We know it’s all beanbags and free doughnuts at Google while Twitter employees are so busy having rooftop soirees and going to yoga classes it’s a miracle they get anything done. Company investment in its “culture” is a buzzword being overused right now, and a quick glance at most of the financial reports handed down during the recent reporting season will see pages dedicated to how each company is pouring money into ensuring its workplace “culture” is supportive, diverse and flexible enough. But is it all just a big waste of money? Or is a dedication to workplace culture one of…
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We know it’s all beanbags and free doughnuts at Google while Twitter employees are so busy having rooftop soirees and going to yoga classes it’s a miracle they get anything done.
Company investment in its “culture” is a buzzword being overused right now, and a quick glance at most of the financial reports handed down during the recent reporting season will see pages dedicated to how each company is pouring money into ensuring its workplace “culture” is supportive, diverse and flexible enough.
But is it all just a big waste of money?
Or is a dedication to workplace culture one of those key ingredients we should be keeping an eye on as investors to determine the long-term success of a company?
I think both can apply, depending on whether an organisation gets the formula right.
Too much yoga and doughnuts will surely hurt productivity, but then too little focus on family-friendly practices will too – and all of these impact the bottom line.
One thing is for sure, focusing on company culture at the exclusion of other fundamentals is a recipe for disaster, but there are some big-name S&P/ASX 200 companies who seem to be getting the balance right.
BHP Billiton Limited (ASX: BHP)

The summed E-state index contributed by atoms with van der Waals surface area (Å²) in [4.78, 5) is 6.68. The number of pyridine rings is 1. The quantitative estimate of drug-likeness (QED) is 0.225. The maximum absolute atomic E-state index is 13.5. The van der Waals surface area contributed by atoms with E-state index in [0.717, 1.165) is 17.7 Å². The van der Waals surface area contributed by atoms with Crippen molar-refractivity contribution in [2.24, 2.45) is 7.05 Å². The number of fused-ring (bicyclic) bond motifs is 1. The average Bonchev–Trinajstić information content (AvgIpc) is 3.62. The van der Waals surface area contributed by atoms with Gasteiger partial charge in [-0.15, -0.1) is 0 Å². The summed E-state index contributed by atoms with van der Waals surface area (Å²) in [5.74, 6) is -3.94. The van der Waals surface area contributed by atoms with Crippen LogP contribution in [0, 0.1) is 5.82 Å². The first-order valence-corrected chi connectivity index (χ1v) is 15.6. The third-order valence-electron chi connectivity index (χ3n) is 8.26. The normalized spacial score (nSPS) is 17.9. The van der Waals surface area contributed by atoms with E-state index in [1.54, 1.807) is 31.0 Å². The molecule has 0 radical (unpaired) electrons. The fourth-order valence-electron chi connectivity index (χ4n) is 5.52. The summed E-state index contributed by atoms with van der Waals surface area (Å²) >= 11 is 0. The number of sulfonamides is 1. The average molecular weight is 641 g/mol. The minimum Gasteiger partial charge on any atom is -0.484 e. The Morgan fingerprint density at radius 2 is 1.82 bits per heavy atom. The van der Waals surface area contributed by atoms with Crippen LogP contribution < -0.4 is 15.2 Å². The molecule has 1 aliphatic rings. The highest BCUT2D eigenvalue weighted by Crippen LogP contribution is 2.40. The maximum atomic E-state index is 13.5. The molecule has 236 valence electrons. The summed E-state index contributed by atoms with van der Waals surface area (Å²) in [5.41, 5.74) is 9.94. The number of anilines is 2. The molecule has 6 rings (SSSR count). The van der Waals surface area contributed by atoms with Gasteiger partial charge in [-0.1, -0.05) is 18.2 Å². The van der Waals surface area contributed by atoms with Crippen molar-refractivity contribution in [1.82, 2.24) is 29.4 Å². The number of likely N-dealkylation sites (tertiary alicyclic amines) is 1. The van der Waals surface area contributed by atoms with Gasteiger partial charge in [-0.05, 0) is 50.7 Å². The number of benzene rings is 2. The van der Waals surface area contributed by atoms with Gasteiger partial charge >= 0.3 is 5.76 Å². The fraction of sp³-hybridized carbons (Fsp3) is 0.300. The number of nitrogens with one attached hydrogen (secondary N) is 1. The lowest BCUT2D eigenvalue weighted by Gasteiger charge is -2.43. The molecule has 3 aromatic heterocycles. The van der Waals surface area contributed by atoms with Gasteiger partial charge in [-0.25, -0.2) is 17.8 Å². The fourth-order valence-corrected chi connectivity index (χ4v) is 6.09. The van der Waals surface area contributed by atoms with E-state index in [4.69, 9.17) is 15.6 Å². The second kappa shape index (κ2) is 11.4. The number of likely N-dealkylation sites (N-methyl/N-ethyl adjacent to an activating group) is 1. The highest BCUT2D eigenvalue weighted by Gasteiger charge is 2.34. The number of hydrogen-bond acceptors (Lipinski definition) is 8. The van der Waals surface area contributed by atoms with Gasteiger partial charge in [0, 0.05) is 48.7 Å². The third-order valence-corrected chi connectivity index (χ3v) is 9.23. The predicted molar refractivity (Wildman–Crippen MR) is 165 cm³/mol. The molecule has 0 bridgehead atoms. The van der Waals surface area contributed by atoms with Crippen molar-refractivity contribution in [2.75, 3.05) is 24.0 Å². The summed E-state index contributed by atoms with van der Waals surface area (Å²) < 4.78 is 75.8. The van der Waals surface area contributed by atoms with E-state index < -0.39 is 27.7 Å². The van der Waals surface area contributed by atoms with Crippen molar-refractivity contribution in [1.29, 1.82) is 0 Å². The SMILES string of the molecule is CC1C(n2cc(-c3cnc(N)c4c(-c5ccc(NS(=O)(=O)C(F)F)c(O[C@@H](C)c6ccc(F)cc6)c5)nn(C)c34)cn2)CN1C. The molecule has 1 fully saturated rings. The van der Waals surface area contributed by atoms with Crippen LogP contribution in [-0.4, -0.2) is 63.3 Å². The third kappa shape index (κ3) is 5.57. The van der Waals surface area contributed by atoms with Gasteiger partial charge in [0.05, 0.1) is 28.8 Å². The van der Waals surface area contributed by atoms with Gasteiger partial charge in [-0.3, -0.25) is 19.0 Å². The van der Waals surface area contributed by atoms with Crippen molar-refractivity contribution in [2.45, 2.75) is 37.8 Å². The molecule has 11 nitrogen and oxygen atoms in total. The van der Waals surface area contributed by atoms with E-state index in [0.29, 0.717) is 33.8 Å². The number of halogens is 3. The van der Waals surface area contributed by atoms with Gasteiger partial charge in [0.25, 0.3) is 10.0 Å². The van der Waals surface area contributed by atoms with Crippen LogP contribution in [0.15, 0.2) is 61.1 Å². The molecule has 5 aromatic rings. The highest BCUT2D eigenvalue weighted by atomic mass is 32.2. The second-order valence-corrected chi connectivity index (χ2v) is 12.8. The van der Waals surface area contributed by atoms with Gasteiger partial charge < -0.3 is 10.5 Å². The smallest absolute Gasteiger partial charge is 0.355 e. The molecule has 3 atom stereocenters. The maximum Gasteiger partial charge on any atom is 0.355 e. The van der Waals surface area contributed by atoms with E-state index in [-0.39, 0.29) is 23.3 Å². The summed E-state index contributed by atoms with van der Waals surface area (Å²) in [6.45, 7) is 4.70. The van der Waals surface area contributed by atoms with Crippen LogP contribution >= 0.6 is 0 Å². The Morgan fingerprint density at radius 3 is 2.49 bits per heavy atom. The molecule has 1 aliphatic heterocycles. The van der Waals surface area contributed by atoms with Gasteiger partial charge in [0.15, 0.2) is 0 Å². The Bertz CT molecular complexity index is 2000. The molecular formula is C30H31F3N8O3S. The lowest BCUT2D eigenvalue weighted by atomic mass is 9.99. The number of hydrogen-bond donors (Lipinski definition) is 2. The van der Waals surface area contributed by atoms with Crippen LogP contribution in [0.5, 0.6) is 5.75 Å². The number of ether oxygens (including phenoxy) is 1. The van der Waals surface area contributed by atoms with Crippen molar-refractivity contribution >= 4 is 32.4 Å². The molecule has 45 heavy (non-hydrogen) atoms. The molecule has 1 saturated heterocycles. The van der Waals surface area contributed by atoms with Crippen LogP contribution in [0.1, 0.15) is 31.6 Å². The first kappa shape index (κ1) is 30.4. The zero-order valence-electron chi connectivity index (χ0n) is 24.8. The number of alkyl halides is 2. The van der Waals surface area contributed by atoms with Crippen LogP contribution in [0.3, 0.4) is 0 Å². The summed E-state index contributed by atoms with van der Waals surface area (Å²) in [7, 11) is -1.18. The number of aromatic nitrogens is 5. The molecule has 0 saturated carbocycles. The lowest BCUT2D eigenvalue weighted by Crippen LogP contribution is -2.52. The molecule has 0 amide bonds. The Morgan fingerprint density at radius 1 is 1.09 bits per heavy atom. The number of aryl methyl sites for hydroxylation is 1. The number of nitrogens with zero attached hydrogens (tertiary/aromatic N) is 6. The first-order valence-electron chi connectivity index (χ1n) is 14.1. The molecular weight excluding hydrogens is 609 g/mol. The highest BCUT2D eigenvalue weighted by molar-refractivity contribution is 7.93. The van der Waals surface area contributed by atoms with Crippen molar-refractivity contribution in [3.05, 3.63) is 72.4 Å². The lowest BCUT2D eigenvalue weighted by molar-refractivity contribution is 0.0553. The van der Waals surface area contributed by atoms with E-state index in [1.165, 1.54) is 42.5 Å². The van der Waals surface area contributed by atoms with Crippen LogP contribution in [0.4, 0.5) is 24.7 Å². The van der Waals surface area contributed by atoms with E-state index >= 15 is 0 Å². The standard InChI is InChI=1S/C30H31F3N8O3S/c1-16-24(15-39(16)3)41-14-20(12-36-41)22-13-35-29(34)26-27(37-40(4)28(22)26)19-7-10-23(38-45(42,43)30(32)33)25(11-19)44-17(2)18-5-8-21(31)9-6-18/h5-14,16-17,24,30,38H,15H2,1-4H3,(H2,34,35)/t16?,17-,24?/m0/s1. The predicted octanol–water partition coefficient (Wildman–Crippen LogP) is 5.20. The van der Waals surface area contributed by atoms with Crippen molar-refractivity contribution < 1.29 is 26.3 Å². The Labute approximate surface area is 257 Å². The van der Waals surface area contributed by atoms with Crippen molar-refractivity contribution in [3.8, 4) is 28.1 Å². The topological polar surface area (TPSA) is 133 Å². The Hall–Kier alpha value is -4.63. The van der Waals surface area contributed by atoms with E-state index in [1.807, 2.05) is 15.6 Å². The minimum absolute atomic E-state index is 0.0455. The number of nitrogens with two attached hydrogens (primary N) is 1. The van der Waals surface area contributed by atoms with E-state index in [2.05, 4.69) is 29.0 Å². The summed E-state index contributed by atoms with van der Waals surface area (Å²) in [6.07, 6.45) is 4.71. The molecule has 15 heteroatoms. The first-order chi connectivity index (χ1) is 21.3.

BHP has a large number of FIFO workers who require flexibility with scheduling to ensure they can balance high-stress jobs with family life, and BHP has implemented a number of culture-related practices over the years to increase performance.
At a company like BHP, the end product is all tweaking operational discipline to improve the business and lower costs, and this has meant ensuring its ground-level staff have the morale and energy to keep on keeping on.
Last year the Financial Review covered a story on the head of BHP’s Western Australian iron ore operations (WAIO) and how a management-led “productivity push” came down to a “significant shift in culture” which included tickets to the football and “healthy tension” among staff who input ideas into how operations could be improved.
In this instance, drilling down to cultural change seems to have worked well to streamline systems and processes and overcome specific problems at the project.
Wesfarmers Ltd (ASX: WES)
Front and centre on Wesfarmers Ltd website is the company’s recognition of its staff diversity and its dedication to “maximising the flexibility of workplace arrangements” for the betterment of employees.
Wesfarmers made the news in 2017 after Coles received attention for staff bargaining for a new enterprise agreement, which was finalised in February this year to ensure above-award pay rates for all staff, superannuation fund choice and move to permanence for contract workers with regular hours.
With more than 200,000 staff, many of them customer-facing, an investment in the happiness of its people is a smart move for Wesfarmers, and there is no doubt cost pressures come into play with turnover rates when a company is juggling this many people.
Telstra Corporation Ltd (ASX: TLS)
To maintain its presence in more than 20 countries, Telstra has to manage a huge workforce, and its corporate strategy is heavily focused on empowering its staff to better manage its portfolio and serve its customers.
But with the announcement of up to 8000 job cuts over the next three years, the company has taken drastic action to stay on top of an increasingly competitive telecommunications space, with its future focus on an agile workforce capable of dealing with rapid change in the sector.
But although the job cuts seemed hefty – fewer wage costs are certainly not going to hurt its balance sheet from an investor’s perspective.
While weighing up how a company’s culture impacts its bottom line is one thing to consider when you’re devising long-term stock-picking strategies to make you money, don’t forget to scour the fundamentals, weigh up how recession-proof the company is and keep an eye on emerging trends you can jump on the bandwagon of before they take off.
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Motley Fool contributor Carin Pickworth owns shares of Telstra Limited. The Motley Fool Australia owns shares of and has recommended Telstra Limited and Wesfarmers Limited. We Fools may not all hold the same opinions, but we all believe that considering a diverse range of insights makes us better investors. The Motley Fool has a disclosure policy. This article contains general investment advice only (under AFSL 400691). Authorised by Scott Phillips.